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Penguins

Penguins look to build on impressive comeback win

Jerry DiPaola
| Thursday, Dec. 28, 2017, 7:18 p.m.
The Penguins' Jake Guentzel buries the tying goal against the Blue Jackets in the third period Wednesday, Dec. 27, 2017, at PPG Paints Arena.
Chaz Palla | Tribune-Review
The Penguins' Jake Guentzel buries the tying goal against the Blue Jackets in the third period Wednesday, Dec. 27, 2017, at PPG Paints Arena.
The Penguins' Patric Hornqvist sets up Jake Guentzel for the game tying goal against the Blue Jackets in the third period Wednesday, Dec. 27, 2017 at PPG Paints Arena.
Chaz Palla | Tribune-Review
The Penguins' Patric Hornqvist sets up Jake Guentzel for the game tying goal against the Blue Jackets in the third period Wednesday, Dec. 27, 2017 at PPG Paints Arena.

When the Penguins return home from the three-game road trip that starts Friday at the Carolina Hurricanes and ends Tuesday in Philadelphia, their regular season will be officially and, perhaps forebodingly, halfway finished.

It's a long season, however, and that's a good thing for the Penguins (19-16-3), who are three points behind the New York Islanders for the final playoff spot in the NHL's Eastern Division. The Penguins have 41 points to the Islanders' 44.

There was hopeful talk immediately after the Penguins rallied three times from two-goal deficits to defeat Columbus, 5-4, in a shootout Wednesday.

It marked only the sixth time in 38 games — second this month — that the Penguins reached their season high in goals.

“If you look at the overall effort, that was one of our most solid and consistent efforts we had all year, especially in the second period,” forward Tom Kuhnhackl said. “We were all over them. We outplayed them. We didn't get the goals, but we stuck with it and got rewarded in the third.”

After the victory, the phrases “signature win,” “character win” and “tone setter” were tossed around like the playoff surge was merely a matter of throwing the puck onto the ice.

Sidney Crosby, who joined Evgeni Malkin in scoring one of the shootout goals, knows better.

“We have to go out and follow it up and have some consistency,” he said. “If there's a time to find it, it's now. It's a tight race, and we have to find our way back to the playoffs.”

Three times previously this season Crosby and his teammates have been down this road:

• The Penguins defeated Ottawa, 3-1, on Nov. 16, holding the 2016-17 Eastern Conference runner-up to 22 shots. Next three games — Loss, loss, loss.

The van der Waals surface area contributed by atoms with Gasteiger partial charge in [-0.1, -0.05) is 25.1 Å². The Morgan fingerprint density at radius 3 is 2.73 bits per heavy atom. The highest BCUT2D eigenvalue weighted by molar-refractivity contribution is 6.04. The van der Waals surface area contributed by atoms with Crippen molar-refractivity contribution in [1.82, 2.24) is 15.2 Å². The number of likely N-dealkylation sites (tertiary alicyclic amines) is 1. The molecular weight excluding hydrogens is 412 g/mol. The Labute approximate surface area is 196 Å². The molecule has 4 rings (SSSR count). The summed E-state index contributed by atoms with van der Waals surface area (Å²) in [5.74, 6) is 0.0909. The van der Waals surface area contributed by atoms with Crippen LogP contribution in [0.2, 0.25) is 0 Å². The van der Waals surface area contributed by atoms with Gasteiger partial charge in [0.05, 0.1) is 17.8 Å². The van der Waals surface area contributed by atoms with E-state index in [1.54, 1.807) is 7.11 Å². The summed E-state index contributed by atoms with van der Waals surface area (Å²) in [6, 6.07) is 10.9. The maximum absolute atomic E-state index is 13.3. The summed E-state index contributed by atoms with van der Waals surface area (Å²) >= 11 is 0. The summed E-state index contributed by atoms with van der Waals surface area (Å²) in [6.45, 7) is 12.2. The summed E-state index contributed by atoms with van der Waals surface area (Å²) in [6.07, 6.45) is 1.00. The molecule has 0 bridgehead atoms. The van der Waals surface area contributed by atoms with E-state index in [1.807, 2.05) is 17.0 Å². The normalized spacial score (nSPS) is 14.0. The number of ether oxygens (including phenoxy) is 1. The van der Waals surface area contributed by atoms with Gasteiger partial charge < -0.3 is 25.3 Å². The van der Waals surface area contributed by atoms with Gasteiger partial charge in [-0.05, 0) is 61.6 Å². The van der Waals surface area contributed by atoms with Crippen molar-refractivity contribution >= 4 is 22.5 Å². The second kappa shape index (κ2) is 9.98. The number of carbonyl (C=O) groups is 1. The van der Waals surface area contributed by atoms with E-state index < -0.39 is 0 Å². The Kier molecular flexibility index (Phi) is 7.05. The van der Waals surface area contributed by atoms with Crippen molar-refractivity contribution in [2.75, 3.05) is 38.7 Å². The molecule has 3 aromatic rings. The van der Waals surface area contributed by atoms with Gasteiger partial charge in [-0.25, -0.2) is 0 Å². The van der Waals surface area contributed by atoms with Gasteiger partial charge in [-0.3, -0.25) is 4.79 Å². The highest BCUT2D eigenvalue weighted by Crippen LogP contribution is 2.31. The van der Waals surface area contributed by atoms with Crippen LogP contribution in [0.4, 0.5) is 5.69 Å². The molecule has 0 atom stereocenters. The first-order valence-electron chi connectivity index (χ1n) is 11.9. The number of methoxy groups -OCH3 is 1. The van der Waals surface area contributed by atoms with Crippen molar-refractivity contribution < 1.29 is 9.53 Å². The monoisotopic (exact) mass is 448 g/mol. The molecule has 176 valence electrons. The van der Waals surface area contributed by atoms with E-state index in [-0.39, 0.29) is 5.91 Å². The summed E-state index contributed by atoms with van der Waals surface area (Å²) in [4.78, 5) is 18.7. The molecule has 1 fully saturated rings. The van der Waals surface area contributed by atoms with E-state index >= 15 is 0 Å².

• The next night, the Penguins managed a season's first — winning the second of two games on consecutive days, 5-2, against Tampa Bay. The Lightning have the best record in the league, but that was the first of a four-game winning streak, followed by a dismal 3-6 stretch.

• In the midst of that slump, the Penguins beat Columbus, 3-2, on Dec. 21, also in a shootout. Two nights later, Anaheim whipped them 4-0.

Now, the Penguins get their fourth chance in nearly six weeks to use a big victory as a springboard. Long seasons can be forgiving.

“We just have to do it,” Crosby said. “We can talk about it all we want.”

Coach Mike Sullivan said his team has the proper makeup — physically and mentally — to erase deficits in games and resuscitate its season.

“Regardless of what the score is, this team is capable of coming back,” he said. “We haven't done it as much this year as we had in the past. I think that's something that has to become a part of the fabric of this team's identity.

“The way we won the game should give our team a boost of confidence that we are never out of it. As long as we stay the course and stay in the fight and continue to try to play the game the right way.”

Crosby understands the Penguins' serious injury situation. Bryan Rust, Matt Murray and Chad Ruhwedel are the latest to suffer significant upper-body injuries that will keep them inactive Friday.

Kris Letang, Ruhwedel and Rust were put on injured reserve Thursday.

But Crosby was pleased the Penguins were able to overcome.

“It would have been easy for guys to say it wasn't our night, we had some good looks, but it didn't happen,” he said. “But we didn't do that.”

Sullivan just shrugs at the adversity, aware other teams have the same problem, and no one feels sorry for the two-time defending Stanley Cup champion.

“We've always had our fair share of injuries we had to fight through to have success, and this is no different,” he said. “It's going to test the depth of our team, but we believe we have that depth.”

Jerry DiPaola is a Tribune-Review staff writer. Reach him at jdipaola@tribweb.com or via Twitter @JDiPaola_Trib.

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